Nobody anticipated that El Niño would be weak and prolonged in 1992, but brief and intense in 1997/98. Why are various El Niño episodes so different, and so difficult to predict? The answer involves the important role played by random atmospheric disturbances (such as westerly wind bursts) in sustaining the weakly damped Southern Oscillation, whose complementary warm and cold phases are, respectively, El Niño and La Niña. As in the case of a damped pendulum sustained by modest blows at random times, so the predictability of El Niño is limited, not by the amplification of errors in initial conditions as in the case of weather, but mainly by atmospheric disturbances interacting with the Southern Oscillation. Given the statistics of the wind fluctuations, the probability distribution function of future sea surface temperature fluctuations in the eastern equatorial Pacific can be determined by means of an ensemble of calculations with a coupled ocean-atmosphere model. Each member of the ensemble starts from the same initial conditions and has, superimposed, a different realization of the noise. Such a prediction, made at the end of 1996, would have assigned a higher likelihood to a moderate event than to the extremely strong event that actually occurred in 1997. (The rapid succession of several westerly wind bursts in early 1997 was a relatively rare phenomenon.) In late 2001, conditions were similar to those in 1996, which suggested a relatively high probability of El Niño appearing in 2002. Whether the event will be weak or intense depends on the random disturbances that materialize during the year.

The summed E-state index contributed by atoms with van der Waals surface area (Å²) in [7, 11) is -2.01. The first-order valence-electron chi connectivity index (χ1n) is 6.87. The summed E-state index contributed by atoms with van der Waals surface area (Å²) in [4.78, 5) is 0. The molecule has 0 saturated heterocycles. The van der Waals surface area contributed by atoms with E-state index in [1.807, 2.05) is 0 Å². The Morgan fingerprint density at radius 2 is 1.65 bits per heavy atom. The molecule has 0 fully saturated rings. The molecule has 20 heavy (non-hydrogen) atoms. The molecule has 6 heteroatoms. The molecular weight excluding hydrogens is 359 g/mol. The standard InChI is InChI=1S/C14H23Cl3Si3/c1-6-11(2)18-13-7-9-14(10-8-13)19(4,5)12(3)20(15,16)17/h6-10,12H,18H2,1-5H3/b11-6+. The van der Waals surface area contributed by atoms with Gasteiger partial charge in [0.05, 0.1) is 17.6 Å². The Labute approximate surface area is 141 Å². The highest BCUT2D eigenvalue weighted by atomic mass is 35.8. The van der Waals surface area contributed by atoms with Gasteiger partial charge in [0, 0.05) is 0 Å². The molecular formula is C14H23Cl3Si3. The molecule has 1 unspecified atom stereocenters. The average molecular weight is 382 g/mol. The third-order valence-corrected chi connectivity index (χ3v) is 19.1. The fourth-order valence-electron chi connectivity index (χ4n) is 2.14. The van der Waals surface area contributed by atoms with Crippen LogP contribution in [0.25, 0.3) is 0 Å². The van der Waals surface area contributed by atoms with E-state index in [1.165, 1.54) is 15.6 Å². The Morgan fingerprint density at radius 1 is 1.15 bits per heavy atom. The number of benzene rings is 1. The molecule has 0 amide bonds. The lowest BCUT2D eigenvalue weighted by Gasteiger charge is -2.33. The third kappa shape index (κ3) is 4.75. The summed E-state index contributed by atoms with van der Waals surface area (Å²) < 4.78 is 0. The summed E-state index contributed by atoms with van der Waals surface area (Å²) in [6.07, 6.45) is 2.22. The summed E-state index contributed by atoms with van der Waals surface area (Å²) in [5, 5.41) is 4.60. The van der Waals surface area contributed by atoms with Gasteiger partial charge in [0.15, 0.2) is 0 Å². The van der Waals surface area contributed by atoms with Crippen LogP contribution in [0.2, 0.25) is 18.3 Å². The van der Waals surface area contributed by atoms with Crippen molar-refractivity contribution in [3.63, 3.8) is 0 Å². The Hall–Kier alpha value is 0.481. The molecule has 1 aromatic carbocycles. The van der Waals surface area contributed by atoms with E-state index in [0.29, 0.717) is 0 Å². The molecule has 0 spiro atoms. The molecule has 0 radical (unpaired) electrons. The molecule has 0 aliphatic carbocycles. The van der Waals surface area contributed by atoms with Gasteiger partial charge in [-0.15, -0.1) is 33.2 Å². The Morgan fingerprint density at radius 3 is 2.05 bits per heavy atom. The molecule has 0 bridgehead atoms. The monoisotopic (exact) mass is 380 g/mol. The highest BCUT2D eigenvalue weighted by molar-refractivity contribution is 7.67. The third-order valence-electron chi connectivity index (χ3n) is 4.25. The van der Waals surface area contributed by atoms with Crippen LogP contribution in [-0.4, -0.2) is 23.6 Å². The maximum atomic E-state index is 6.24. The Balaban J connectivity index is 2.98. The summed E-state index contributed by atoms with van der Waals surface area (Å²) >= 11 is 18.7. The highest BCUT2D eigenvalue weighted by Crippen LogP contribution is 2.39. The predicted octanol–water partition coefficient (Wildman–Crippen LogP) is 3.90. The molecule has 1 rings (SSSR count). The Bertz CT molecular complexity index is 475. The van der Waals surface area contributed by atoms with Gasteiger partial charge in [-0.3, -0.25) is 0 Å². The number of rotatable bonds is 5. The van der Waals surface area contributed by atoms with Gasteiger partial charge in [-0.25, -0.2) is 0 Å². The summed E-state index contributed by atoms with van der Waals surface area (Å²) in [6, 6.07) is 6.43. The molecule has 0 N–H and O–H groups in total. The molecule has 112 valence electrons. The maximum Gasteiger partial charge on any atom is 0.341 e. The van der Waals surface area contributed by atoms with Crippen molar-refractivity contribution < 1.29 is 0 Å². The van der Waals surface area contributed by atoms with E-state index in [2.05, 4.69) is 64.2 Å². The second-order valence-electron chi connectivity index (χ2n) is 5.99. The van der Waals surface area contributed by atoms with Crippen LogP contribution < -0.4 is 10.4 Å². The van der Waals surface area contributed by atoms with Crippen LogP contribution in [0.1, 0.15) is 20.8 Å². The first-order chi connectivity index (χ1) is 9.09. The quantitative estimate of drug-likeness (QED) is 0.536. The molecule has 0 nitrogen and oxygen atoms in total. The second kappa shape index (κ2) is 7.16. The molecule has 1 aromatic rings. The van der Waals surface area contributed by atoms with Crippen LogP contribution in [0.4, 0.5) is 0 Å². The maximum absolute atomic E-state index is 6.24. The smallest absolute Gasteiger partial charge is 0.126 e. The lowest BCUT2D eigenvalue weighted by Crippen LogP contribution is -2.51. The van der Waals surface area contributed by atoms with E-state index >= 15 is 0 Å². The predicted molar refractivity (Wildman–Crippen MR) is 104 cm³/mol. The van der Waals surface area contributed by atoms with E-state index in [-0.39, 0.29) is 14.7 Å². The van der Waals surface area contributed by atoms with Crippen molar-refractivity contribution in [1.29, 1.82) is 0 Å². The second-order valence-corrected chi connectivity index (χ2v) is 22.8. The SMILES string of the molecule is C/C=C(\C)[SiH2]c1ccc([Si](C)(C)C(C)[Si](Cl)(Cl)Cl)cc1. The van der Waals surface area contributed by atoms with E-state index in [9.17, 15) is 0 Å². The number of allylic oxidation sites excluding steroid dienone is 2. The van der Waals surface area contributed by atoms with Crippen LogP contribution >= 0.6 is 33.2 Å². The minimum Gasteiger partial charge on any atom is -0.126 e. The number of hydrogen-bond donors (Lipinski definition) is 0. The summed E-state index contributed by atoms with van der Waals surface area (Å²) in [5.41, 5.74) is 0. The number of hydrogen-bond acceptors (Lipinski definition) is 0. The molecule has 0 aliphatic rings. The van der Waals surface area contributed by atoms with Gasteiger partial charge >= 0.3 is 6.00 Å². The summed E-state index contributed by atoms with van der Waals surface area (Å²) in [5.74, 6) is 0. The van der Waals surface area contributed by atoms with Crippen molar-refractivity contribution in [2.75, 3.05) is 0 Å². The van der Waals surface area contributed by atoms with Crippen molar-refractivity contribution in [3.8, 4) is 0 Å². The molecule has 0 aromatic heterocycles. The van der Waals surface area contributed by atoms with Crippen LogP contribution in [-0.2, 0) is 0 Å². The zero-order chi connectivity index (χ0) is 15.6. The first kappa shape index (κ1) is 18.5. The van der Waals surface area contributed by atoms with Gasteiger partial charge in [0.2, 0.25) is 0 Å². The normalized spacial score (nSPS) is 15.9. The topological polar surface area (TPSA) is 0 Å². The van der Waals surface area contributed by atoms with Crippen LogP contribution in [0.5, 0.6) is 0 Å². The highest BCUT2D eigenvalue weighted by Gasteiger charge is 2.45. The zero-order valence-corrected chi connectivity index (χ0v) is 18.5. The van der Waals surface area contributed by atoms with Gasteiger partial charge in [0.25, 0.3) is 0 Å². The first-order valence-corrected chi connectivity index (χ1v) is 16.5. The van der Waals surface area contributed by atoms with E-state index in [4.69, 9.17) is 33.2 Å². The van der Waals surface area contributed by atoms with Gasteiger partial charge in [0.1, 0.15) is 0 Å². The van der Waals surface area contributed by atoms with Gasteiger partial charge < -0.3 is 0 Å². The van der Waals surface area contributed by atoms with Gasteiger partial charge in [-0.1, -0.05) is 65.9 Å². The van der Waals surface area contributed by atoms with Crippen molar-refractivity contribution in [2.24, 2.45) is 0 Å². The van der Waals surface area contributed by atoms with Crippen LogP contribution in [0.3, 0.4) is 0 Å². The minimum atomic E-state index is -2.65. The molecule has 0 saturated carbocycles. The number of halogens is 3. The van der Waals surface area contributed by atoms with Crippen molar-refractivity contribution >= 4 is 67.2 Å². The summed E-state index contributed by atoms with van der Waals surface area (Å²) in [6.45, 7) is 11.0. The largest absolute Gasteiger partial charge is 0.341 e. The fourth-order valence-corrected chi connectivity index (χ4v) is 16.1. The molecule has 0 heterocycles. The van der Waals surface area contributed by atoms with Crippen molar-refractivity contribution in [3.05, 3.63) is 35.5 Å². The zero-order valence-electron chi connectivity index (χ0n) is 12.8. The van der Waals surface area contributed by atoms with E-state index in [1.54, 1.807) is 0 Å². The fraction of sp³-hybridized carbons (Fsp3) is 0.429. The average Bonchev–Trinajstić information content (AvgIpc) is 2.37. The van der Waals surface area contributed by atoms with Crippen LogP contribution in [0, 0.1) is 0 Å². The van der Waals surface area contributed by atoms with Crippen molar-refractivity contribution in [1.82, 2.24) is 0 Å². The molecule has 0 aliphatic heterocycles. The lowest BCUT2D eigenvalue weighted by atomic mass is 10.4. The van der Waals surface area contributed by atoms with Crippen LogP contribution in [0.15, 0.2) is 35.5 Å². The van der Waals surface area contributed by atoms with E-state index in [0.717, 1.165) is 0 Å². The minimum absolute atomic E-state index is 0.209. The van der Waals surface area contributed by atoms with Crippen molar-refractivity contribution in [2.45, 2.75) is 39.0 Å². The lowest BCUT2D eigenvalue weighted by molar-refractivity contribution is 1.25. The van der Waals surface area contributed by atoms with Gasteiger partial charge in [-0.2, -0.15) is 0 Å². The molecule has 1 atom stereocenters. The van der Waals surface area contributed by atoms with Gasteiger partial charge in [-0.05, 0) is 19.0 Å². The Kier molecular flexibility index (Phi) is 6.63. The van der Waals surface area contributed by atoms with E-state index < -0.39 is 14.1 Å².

All Science Journal Classification (ASJC) codes
- Atmospheric Science